NFU Blog

Gender equality as a factor for growth

Lately I have come across several articles published in Nordic, European and international papers about gender equality in the financial sectors.

In many ways, gender equality is improving in the Nordic financial sectors, especially in comparison with other sectors. The finance sectors have a fairly balanced workforce where women make up about half of the employees. But when it comes to the issues of remuneration and women in leading positions it is clear that a lot still needs to be done. Female leaders are well represented on lower levels in the companies but the higher you get in the hierarchy, the less women in management you find. In Sweden, 33 % of the company boards consist of women and 25 % of the management are women. The numbers are similar in Denmark where women represent about 30 % of the management in financial companies.

So where do all the women go from being well-represented on lower and medium level management to top management? I have a hard time believing that women would simply be less ambitious than men, and the evidence is on my side here. What is interesting in this aspect is some recent reports regarding female hedge fund managers in the finance sectors and how they outperform their male counterparts. The female run hedge funds have shown to be more risk-averse and more likely to stay with their investment choices even in times of turbulence.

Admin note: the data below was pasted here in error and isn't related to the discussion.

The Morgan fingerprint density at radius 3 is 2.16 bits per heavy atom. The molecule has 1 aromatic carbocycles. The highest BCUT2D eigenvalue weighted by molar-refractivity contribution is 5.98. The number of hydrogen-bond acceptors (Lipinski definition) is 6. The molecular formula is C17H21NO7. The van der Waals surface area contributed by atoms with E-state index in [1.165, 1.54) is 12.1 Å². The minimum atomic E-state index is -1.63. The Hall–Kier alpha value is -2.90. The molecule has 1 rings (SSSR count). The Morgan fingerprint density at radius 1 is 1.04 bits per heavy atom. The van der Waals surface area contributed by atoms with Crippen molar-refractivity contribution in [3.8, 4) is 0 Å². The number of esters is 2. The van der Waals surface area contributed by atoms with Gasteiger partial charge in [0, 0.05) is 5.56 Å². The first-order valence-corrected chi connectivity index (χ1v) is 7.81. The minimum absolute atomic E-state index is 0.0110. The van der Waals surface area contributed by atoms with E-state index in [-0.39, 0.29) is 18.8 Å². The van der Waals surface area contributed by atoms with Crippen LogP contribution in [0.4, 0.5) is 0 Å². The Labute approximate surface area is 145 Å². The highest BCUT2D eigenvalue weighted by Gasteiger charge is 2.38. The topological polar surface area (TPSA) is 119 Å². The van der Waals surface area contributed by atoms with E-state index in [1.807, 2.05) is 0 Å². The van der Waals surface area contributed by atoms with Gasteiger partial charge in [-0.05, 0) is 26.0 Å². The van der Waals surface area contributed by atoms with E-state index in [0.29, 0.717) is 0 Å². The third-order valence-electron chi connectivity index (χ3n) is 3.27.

So that women wouldn’t have the competence or be able to add other perspectives to a management is simply not true. I do believe that there are many different explanatory factors to why there are so few women in management, one of them being that finance is a traditionally male dominated sector and a general tradition of male dominance on higher positions.

Another extremely important factor is the so called ‘life puzzle’ where women still take a greater responsibility for the family and thereby have difficulties in balancing the career and family life. Women take out more parental leave and it can be difficult to return to work and uphold the same career goals and even the same wage development. It is therefore crucial that the working conditions are suitable for both women and men.

We know by now that companies with a diverse management become more profitable and deliver better results than those managements with just men. With a diverse management you can also relate to a larger spectrum of clients and gain a broader understanding of your surroundings. That is one of many more reasons why companies and individuals should make further efforts to promote women to leading positions.

Ella Sjödin, Head of EU Affairs

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